I believe showing or being vulnerable is a honest attractive trait of simply being human. If you hide your vulnerabilities you are withholding a valuable component of human interaction. If it is carried too far though to where it becomes self-deprecating like a Woody Allen type neurosis, than it is a huge liability and very unattractive IMO.

OneMoreMinute's avatar

I find that when people are really honest in THEIR display of vulnerability quite admirable. There’s a glow in that maverick. I will pay attention to that, even just to learn how I can do that better. I wish I knew how to do that without getting the ax. But all too often, I only bring out their jealousy or I bring out an argument in someone, or someone put’s me down as some rule breaker, or I’m bad or odd or crazy. People don’t want me to be different, have too much or be too happy with myself. I think otherwise, that they don’t want to look at themselves. And I’ve hit a nerve of theirs.

It depends on who I’m around to determine how many cows I let out my barn. And most people are still sheep when it comes to anything different. It’s like thin ice, I have to always test them first to see how thin they are before I go skating out into the middle.

Because I just want to be happy all the time, so I’m not quick to make waves.
No one wants you rooting for the other team.

Captain_Fantasy's avatar

They’re there. I just don’t advertise what they are. It would be impossible for me not to be me.

stranger_in_a_strange_land's avatar

Self deprecation can be an effective defensive weapon. People are less likely to criticize you if you’ve already publicly criticized yourself. Of course I don’t go to extremes like Woody Allen, but he’s doing that to be funny, earning his living that way. I’ve found that keeping quiet about my strengths is most effective; just let actions speak.I want a quiet, peaceful life; rather be ignored than praised or involved in conflict.

CMaz's avatar

I keep them under total control.

Ponderer983's avatar

I hide them from people who I am not close to, however I don’t think this is a concious things I do. If I don’t know you well, I only let the person into my life and knowing me so much. Therefore, they don’t have the chance to know me in and out. I seem on the outside a very confident and strong woman (as others have brought to my attention). I walk with confidence and conviction and am always put together well and present myself with dignity. I am all of those things, but unless you get to know me, I am obviously vulnerable in some ways, just like everyone.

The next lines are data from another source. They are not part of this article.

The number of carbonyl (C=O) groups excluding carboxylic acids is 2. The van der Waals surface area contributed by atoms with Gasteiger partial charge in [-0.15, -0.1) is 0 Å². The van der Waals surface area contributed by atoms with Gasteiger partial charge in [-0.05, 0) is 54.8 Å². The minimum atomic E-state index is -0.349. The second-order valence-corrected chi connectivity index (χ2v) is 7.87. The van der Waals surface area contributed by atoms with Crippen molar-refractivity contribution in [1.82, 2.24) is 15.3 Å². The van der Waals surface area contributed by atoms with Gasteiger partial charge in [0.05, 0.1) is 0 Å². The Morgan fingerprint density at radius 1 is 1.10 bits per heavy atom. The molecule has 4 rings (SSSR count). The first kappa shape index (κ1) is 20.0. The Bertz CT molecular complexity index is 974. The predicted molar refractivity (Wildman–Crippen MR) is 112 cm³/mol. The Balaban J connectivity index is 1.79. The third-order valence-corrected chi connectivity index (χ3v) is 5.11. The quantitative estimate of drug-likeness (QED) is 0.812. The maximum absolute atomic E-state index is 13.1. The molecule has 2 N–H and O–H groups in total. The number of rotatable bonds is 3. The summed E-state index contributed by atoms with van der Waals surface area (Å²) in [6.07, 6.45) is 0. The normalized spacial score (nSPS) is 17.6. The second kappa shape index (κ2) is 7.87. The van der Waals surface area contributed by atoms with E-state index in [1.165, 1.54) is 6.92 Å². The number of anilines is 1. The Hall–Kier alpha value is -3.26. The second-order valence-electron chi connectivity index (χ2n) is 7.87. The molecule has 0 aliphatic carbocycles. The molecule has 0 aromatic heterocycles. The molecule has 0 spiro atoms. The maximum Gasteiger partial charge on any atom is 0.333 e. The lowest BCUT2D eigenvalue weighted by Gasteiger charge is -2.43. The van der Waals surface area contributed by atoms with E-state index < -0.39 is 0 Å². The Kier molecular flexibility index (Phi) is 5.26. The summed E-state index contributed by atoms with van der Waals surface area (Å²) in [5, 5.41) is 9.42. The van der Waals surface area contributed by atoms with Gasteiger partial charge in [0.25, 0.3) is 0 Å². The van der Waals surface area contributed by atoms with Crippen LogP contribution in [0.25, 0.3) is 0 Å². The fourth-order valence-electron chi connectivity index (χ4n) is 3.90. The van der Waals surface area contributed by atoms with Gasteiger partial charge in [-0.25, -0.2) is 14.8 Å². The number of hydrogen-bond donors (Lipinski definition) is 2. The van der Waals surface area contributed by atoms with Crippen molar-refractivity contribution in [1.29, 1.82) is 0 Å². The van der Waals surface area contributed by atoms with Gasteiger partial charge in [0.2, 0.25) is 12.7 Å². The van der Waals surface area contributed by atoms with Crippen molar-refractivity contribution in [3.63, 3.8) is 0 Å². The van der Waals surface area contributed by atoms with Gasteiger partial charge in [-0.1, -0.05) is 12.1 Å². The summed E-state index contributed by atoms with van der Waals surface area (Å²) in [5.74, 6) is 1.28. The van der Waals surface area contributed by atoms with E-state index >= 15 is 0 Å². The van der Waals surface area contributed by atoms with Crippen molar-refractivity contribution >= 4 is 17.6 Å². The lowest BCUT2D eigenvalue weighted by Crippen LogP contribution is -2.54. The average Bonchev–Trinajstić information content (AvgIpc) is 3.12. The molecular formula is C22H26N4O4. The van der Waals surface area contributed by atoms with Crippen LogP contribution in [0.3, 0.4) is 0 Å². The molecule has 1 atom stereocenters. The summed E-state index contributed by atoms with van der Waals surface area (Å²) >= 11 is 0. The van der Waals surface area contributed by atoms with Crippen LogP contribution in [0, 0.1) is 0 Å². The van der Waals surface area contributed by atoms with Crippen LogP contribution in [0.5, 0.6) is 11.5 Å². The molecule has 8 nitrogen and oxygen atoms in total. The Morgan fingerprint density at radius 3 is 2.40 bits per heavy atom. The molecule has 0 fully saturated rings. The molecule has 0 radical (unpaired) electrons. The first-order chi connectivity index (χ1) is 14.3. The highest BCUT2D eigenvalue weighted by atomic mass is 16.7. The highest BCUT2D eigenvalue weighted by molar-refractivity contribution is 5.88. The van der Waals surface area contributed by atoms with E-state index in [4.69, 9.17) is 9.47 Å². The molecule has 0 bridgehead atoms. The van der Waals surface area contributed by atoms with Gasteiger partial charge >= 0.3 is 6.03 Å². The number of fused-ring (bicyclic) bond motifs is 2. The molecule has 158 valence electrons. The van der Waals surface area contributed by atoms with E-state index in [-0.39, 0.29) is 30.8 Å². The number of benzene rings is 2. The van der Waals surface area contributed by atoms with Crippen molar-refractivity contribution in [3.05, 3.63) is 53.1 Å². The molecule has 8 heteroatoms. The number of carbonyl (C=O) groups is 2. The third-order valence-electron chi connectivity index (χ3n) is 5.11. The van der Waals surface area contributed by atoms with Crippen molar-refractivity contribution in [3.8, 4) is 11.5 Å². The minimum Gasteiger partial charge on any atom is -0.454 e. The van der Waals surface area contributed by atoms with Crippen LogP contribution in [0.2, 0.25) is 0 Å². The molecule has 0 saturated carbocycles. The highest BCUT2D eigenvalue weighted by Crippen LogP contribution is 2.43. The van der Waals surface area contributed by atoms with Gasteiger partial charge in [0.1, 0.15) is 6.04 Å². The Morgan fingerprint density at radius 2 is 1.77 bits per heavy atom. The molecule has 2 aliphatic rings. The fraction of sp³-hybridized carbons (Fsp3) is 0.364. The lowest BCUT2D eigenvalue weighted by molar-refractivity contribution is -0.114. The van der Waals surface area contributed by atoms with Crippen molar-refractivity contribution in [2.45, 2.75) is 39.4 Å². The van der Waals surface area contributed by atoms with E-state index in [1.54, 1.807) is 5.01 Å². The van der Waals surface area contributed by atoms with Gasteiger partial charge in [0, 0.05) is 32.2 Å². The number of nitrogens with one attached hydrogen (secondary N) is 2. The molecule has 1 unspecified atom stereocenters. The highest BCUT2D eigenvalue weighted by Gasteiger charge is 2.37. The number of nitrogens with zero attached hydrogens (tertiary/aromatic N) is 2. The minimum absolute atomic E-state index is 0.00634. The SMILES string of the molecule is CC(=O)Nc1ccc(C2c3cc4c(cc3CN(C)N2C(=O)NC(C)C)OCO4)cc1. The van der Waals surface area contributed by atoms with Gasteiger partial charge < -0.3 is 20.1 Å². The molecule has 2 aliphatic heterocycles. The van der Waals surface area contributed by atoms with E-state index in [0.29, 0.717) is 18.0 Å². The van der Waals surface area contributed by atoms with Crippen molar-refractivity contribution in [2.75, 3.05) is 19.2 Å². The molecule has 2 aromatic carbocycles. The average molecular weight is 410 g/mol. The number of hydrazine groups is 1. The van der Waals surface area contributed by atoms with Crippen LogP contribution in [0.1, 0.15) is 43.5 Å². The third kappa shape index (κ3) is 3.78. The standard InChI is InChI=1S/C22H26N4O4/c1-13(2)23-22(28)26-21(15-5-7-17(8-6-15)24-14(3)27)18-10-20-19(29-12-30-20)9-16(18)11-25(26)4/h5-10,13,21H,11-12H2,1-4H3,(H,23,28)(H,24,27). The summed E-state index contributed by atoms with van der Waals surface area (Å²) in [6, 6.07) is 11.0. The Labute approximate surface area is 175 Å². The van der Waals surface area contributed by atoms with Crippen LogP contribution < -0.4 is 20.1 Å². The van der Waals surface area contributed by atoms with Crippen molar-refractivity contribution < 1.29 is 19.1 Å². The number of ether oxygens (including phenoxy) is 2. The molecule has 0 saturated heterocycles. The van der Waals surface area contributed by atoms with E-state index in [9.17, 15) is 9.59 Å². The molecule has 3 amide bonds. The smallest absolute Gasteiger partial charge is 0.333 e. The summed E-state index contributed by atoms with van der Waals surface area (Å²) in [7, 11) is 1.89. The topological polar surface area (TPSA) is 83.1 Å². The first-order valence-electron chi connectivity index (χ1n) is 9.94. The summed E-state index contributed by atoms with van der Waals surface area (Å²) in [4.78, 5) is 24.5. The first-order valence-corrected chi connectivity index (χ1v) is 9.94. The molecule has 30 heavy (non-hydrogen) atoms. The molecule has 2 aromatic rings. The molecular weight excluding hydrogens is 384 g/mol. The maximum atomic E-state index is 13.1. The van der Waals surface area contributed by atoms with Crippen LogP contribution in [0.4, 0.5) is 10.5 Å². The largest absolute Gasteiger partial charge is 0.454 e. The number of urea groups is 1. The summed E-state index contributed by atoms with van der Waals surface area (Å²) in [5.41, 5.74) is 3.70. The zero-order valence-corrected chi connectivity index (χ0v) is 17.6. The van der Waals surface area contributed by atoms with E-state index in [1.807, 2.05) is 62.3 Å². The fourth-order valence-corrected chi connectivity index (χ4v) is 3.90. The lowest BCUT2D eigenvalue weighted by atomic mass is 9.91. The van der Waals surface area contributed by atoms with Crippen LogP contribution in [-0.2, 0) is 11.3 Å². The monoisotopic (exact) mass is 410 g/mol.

zophu's avatar

too much

To hide yourself from others is to hide yourself from yourself. Stoic is just a word that means you eat shit without cringing. It’s rarely synonymous with strength.

slick44's avatar

Dont ever let em see you sweat!

BoBo1946's avatar

when i’m wrong!

zophu's avatar

Since weaknesses are always present in one way or another, showing them freely and proving that you can deal with them is a part of the ultimate expression of strength. one that’s often mimicked

Rangie's avatar

I really don’t think about showing either. I would spend too much time worrying about the consequences. I am just me. I pretty much wear my vulnerabilities and strength in my actions.

Simone_De_Beauvoir's avatar

People that matter know which things make me vulnerable – there aren’t many.

Dwaddzy's avatar

Except to my parents and one or two really good friends, I almost never show them. This is not because I want to look strong, but I don’t want to bother people with that. For example, there are things about me my brother and sister do not know, because I don’t want them to be worried.
Sometimes, I can’t do anything but letting people see them. But I don’t like talking about myself, neither about my strengths, nor about my weaknesses.

BoBo1946's avatar

always when i’m caught with my pant’s down!

janbb's avatar

@BoBo1946 Is that what you call ‘em – your vulnerabilities?

Generally, I have to trust someone before I will show them my vulnerabilities, but I am not certain I am always in perfect control of whether they are showing or not. My blushing face will often give me away even if nothing else will.

evandad's avatar

Except for work the only people around me are people I’m close to. I let them see the real me.

stardust's avatar